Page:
King Street Cooperative Community Garden
Takanya Marsh, Whitby
Project Description & Goals
King Street Cooperative Community Garden aims to create a beautiful permaculture food forest in downtown Whitby, with fruit trees, berry bushes, guild plants, pollinator flowers, and accessible raised beds.
Last summer, the project team was inspired while attending Durham Integrated Growers’ (DIG) annual garden tour when they visited many community gardens, spoke with seasoned gardeners, and got many ideas.
In the fall, the Town of Whitby installed a wheelchair-accessible path in the park where the King Street Cooperative Community Garden is located. The soil from the path excavation was moved into a berm area for the fruit trees. Takanya and the team spread compost on the berm with heavy support from a board member and her family. The Town then supplied a free source of wood chips to protect the berm. With luck and help from some worms, the prepared soil was ready for planting this spring.
This winter, a resident in the nearby community of Courtice offered a donation of fruit trees. His property, which has a sizable orchard, has been sold for development, and we are currently looking for a landscaping company or arborist to help us rescue some of the trees.
“We visited the orchard, catalogued named varieties, and are currently in the process of researching which varieties can cross-pollinate,” shares Takanya.
On the administrative and cultural side, the board of directors agreed that the garden should be an explicitly inclusive space. To this end, the project team wrote their first Diversity, Equity and Inclusion Statement. The statement is a living document which includes an action plan for monitoring and improving the inclusiveness of the Garden over time and prioritizing the needs of marginalized groups. The statement includes a land acknowledgement and a brief Indigenous history of the Durham Region. We intend to make the Garden a space of healing, transformational relationships, and respect for all.
Another exciting development is the partnership with Durham College. Durham College will help through its Hospitality and Horticulture, and Building Construction Technician programs. This spring, Building Construction Tech students will have a paid work placement building a wheelchair-accessible shed. The Hospitality and Horticulture program has offered to grow plants for the garden’s guilds and vegetable beds. “We went on a tour of Durham College and enjoyed seeing their beautiful greenhouses and carpentry facilities,” says the Changemaker.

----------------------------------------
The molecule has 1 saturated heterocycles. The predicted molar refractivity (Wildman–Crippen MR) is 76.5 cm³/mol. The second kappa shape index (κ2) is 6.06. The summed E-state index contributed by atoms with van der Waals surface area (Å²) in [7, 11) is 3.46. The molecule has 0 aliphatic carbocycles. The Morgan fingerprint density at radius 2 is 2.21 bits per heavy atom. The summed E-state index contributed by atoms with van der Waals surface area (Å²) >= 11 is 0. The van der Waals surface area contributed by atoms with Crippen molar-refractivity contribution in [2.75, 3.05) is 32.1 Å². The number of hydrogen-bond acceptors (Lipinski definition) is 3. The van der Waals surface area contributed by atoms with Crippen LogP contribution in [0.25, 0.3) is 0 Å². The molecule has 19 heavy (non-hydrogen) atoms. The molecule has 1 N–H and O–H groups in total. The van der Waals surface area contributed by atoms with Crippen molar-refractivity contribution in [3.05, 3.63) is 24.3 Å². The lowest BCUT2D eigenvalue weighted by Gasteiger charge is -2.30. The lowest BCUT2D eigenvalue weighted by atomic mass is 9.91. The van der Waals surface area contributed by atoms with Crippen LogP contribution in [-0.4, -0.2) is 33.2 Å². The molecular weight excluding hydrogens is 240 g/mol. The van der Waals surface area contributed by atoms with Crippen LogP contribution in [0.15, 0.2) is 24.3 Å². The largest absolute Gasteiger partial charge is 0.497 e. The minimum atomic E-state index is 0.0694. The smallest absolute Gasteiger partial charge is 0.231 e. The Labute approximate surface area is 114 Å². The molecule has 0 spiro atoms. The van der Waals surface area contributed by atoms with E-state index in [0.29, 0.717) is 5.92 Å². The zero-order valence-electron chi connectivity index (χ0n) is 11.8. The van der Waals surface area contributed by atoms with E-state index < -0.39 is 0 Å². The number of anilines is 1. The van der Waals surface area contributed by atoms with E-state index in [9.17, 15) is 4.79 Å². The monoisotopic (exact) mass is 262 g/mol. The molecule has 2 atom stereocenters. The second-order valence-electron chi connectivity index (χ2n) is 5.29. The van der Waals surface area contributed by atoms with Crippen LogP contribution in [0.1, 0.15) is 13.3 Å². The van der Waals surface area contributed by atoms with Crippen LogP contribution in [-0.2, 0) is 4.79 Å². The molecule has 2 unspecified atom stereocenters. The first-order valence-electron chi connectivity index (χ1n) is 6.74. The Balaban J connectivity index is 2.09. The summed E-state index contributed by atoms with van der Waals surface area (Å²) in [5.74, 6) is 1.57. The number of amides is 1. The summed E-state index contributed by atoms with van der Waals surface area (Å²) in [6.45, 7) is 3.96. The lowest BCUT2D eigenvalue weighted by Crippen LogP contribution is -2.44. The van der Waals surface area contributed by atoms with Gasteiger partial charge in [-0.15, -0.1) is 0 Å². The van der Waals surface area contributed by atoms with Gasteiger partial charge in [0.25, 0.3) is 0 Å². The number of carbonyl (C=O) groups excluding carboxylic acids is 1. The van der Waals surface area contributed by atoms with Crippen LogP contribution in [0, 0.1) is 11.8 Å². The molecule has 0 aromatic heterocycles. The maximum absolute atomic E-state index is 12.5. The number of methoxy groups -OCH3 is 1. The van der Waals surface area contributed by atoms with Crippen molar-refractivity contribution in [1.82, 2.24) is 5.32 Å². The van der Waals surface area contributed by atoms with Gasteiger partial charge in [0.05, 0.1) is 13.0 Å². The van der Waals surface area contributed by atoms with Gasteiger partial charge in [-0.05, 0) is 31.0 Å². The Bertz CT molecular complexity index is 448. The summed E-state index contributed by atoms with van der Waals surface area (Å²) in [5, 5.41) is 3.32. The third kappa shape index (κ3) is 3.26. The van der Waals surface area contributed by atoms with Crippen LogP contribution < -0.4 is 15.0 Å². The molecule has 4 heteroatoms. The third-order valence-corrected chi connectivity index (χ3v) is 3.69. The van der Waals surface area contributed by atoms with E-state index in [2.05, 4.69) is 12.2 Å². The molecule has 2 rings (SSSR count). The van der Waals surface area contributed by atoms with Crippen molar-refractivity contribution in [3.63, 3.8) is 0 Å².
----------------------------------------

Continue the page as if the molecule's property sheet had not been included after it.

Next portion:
This winter, the group purchased grow lights and started growing seeds indoors. They have made a planting calendar and will choose specific varieties of trees that can cross-pollinate in addition to continuing to source trees. With a grant from the Town of Whitby’s Mayor’s Development Fund, awarded to one of the project’s board members, the project will have enough funds to complete the shed and buy plants this spring. The team looks forward to providing updates and is excited to start a community.
For more information about the project:
Contact the team project via email: email@example.com
Visit them on Instagram (@kingstreetgarden) and Facebook.
If you’d like to support King Street Cooperative Community Garden, click here
#activatepublicspace #civicengagement #socialinclusion
Takanya is a queer, disabled, pagan woman of mixed European descent. Her love of nature led her to study Garden Design at George Brown College and Floral Design at Seneca College, although she is happiest wandering in the forest. The beauty and generosity of flowers, trees and plants has been therapeutic throughout her life, and she hopes to share that healing energy with others. In her volunteer position as lead horticulturalist with the King Street Cooperative Community Garden, Takanya is excited to contribute to local food security and community inclusion initiatives based in collaborative and anti-oppressive frameworks.